Posts Tagged ‘graffiti’

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Another Banksy Removed From Bristol

August 18, 2009

An original Banksy has been scrubbed off a wall in Bristol, just 200 metres from his exhibition at the city museum and art gallery.

It is thought the stencil saying ‘Playing It Safe Causes a Lot of Damage In The Long Run’ was sprayed in 1998.

It was on the side of the Clifton Heights building on Pro-Cathedral Lane, and was signed with Banksy’s trademark stencil signature.

Banksy Stencil on Pro-Cathedral Lane (from bristolgraffiti)

Banksy Stencil on Pro-Cathedral Lane (from bristolgraffiti)

But this week the building’s managers had the stencil scrubbed off, saying they did not know it was a Banksy.

A spokeswoman for Clifton Heights’ management company Petit Papillon told #SITE_NAME#: “We didn’t know it was a Banksy and we’re not sure what we would have done if we had known.

“But it’s gone now and what’s done is done. As far as we’re concerned, we had some graffiti on the building, it was removed and there’s nothing more to say.”

Bristol City Council confirmed they had nothing to do with the removal of stencil and that it was on private property, with the removal arranged privately.

It is estimated there are only 11 original Banksys left in Bristol. His exhibition, Banksy versus Bristol Museum at the City Museum & Art Gallery runs until the end of August.

Above and Below: the Banksy stencil on Pro-Cathedral Lane before and after. Banksy signature is top right. Pictures from the Bristol Graffiti blog.

Banksy stencil after (from Bristolgraffiti)

Banksy stencil after (from Bristolgraffiti)

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Council sees red over f-word graffiti

June 26, 2009

Bristol City Council has told a community group in Stokes Croft to get rid of a piece of graffiti from a legal ‘practice wall’ because it contained the f-word.

The council’s ‘Clean and Green’ boss Denise James asked local activist Chris Chalkley to paint out the offending word as it was deemed “offensive” and the council has “a duty to remove the offensive wording.”

The boards were originally established by the council, but were given to community group the People’s Republic of Stokes Croft (PRSC) as a practice wall for street artists.

The offensive graffiti

The offensive graffiti

PRSC founder Chris Chalkley said he did not believe local people were offended by it. He said: “I took a straw poll in the area and from an admittedly small sample, 73% said they did not find the f-word offensive.

“So it shows that people in Stokes Croft value freedom of expression over the sensibilities of what is a minority in the area.”

He also said that establishing the wall had reduced the amount of problem graffiti.

He told us: “Local residents all report that since the practice was was established, there has been a diminution in the tagging that has been a bit of a blight on the city.

“Having this medium for expression has meant that there has been less damage elsewhere.

“I don’t think the council need to be our moral guardians, but if they’ve had complaints what they’ve done was right in writing a polite letter.”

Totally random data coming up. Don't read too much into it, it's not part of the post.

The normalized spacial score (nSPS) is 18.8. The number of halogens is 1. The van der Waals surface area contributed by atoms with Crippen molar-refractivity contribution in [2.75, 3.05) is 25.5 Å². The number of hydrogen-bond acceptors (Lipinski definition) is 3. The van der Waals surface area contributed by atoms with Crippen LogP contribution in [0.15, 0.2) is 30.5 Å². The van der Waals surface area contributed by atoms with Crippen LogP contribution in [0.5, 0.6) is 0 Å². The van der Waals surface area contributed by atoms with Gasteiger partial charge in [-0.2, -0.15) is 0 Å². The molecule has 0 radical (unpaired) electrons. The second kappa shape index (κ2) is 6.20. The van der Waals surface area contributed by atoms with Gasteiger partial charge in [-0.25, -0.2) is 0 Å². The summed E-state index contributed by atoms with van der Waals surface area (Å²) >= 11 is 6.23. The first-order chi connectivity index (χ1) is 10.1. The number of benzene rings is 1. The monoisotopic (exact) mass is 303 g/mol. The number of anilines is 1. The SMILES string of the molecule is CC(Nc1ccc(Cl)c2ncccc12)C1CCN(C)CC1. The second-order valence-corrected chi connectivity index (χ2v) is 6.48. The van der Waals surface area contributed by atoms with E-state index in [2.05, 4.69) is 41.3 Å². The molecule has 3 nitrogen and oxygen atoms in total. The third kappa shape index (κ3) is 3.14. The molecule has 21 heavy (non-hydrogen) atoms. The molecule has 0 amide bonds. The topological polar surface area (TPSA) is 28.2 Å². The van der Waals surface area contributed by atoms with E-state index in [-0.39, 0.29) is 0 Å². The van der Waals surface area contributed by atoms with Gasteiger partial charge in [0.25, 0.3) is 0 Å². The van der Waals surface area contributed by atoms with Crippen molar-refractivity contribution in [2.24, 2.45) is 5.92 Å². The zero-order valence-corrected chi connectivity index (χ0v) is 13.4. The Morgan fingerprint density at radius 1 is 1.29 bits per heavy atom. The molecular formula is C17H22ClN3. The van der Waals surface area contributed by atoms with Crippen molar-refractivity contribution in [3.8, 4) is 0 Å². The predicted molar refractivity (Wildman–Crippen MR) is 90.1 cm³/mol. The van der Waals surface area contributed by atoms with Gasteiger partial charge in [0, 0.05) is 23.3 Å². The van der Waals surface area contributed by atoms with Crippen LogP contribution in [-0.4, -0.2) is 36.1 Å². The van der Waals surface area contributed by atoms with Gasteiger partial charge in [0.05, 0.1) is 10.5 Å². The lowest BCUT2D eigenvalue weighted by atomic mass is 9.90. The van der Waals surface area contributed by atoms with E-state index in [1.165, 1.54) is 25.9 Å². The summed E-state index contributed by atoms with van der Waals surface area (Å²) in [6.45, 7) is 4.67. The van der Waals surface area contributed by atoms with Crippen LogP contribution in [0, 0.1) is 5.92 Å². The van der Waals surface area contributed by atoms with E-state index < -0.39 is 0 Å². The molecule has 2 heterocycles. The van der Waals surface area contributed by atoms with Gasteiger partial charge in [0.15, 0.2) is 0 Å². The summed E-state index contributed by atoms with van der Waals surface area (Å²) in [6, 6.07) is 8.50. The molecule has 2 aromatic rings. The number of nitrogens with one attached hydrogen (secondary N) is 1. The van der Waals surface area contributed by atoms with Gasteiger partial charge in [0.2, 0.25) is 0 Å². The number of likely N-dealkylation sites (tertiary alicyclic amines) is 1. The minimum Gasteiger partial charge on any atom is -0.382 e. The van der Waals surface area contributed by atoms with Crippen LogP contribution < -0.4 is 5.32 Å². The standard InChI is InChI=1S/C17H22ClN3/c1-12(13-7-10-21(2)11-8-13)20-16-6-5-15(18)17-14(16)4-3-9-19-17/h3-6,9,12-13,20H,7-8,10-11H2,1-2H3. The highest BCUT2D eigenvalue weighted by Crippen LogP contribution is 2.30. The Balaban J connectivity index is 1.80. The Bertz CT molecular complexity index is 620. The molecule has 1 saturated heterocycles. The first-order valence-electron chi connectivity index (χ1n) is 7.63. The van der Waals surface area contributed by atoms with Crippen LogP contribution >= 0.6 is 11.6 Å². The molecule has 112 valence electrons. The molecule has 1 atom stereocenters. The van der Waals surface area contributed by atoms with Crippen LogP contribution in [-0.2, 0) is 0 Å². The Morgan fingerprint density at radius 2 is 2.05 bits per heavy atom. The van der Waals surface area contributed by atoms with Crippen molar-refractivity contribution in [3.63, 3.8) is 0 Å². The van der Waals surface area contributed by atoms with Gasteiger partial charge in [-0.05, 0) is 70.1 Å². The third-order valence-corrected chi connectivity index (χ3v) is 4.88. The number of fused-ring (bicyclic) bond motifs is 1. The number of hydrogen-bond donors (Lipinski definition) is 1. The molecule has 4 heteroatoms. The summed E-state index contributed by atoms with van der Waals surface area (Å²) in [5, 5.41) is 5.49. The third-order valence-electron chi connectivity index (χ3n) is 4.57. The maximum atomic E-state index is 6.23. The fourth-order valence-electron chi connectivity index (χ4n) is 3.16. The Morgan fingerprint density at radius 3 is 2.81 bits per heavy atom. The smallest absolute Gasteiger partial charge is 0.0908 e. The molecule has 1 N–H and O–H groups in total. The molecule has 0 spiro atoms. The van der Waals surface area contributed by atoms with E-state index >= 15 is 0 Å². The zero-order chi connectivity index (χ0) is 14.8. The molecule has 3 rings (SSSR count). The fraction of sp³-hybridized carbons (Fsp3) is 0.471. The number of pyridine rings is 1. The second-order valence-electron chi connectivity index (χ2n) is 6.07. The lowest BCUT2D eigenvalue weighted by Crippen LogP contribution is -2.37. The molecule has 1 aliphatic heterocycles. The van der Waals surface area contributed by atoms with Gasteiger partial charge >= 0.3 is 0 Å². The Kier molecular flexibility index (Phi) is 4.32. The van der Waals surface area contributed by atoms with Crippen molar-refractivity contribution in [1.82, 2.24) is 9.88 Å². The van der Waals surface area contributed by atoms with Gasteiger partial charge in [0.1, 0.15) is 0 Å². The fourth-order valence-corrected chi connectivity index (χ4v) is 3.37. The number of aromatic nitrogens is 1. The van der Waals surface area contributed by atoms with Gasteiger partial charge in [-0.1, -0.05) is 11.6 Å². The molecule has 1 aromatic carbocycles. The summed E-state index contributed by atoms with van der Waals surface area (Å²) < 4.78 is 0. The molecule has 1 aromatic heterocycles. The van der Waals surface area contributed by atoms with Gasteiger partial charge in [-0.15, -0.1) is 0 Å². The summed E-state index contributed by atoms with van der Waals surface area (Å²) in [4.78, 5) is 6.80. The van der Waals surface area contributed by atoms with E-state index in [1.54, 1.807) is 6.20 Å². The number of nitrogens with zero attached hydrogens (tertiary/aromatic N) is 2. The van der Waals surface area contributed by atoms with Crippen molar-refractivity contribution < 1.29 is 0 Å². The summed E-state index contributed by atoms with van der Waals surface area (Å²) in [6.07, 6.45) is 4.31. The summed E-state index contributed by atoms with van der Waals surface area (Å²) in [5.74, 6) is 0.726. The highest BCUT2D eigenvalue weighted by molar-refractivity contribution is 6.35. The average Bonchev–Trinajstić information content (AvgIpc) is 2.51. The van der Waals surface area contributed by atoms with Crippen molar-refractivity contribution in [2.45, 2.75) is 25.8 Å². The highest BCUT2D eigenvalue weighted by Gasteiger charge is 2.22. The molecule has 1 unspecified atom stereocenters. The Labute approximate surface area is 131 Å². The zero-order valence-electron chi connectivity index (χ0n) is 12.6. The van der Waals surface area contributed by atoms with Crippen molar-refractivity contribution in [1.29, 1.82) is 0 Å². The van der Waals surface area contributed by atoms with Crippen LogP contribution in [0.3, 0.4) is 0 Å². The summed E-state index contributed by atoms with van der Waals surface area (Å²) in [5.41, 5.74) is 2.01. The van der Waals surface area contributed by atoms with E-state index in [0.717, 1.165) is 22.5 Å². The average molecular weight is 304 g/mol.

“We were preparing a witty response but in the event it all blew over because it was painted out by another piece of work, as happens on practice walls.”

In a statement, the council told #SITE_NAME#: “Bristol City Council is always keen to work positively with the local community and artists, which is why we gave permission for street artists to use these boards in the Stokes Croft Area.

“However a picture which heavily features a four letter word will undoubtedly be highly offensive to many people and will not enhance the area.  We therefore have a duty to see that it is removed.”

Pictured: (above) the graffiti the council objected to and (below) how it was covered over by another artist

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Council reviews graffiti policy after destroying mural

May 29, 2009

Bristol City Council has launched a review of its policy on street art, after contractors mistakenly painted over a legal mural on Stokes Croft.

The painting of an angel by artists Cheo and 3Dom was valued at over £5,000 until workmen painted over it with black paint two weeks ago.The owner of the building it was on had given them permission to paint it.

Community groups reacted angrily and the council has since issued an apology, saying “The mural was removed following a complaint to the council from a member of the public.

“However, as this mural was on a privately owned building, the council should have made contact with the owner first to seek permission before removing it and this was unfortunately not done.”

Now, officers have begun the first stages of a policy review, looking into the way they deal with street art and graffiti.

Community activist Chris Chalkley welcomed the review, saying: “I think it’s high time they did look again at their policy. I’m sure it was a failure to communicate on this one.

“We did tell the council arts department that it was a legal site, and yet somehow the piece got painted over. It isn’tthe first time there’s been massive failure in communication.”